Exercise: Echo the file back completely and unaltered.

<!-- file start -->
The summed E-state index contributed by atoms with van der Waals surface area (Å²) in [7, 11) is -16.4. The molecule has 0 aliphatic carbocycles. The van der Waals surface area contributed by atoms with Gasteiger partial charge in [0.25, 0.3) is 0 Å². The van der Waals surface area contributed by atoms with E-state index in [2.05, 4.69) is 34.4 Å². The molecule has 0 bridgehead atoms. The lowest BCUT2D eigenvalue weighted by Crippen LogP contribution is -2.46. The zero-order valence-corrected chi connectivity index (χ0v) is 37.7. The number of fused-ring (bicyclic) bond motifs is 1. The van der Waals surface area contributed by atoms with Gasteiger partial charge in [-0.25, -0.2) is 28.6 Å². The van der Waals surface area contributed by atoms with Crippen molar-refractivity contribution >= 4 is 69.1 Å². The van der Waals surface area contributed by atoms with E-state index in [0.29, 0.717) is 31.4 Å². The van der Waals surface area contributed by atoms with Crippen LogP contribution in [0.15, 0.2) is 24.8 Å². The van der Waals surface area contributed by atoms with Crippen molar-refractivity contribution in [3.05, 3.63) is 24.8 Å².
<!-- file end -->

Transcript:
The summed E-state index contributed by atoms with van der Waals surface area (Å²) in [7, 11) is -16.4. The molecule has 0 aliphatic carbocycles. The van der Waals surface area contributed by atoms with Gasteiger partial charge in [0.25, 0.3) is 0 Å². The van der Waals surface area contributed by atoms with E-state index in [2.05, 4.69) is 34.4 Å². The molecule has 0 bridgehead atoms. The lowest BCUT2D eigenvalue weighted by Crippen LogP contribution is -2.46. The zero-order valence-corrected chi connectivity index (χ0v) is 37.7. The number of fused-ring (bicyclic) bond motifs is 1. The van der Waals surface area contributed by atoms with Gasteiger partial charge in [-0.25, -0.2) is 28.6 Å². The van der Waals surface area contributed by atoms with Crippen molar-refractivity contribution >= 4 is 69.1 Å². The van der Waals surface area contributed by atoms with E-state index in [0.29, 0.717) is 31.4 Å². The van der Waals surface area contributed by atoms with Crippen LogP contribution in [0.15, 0.2) is 24.8 Å². The van der Waals surface area contributed by atoms with Crippen molar-refractivity contribution in [3.05, 3.63) is 24.8 Å².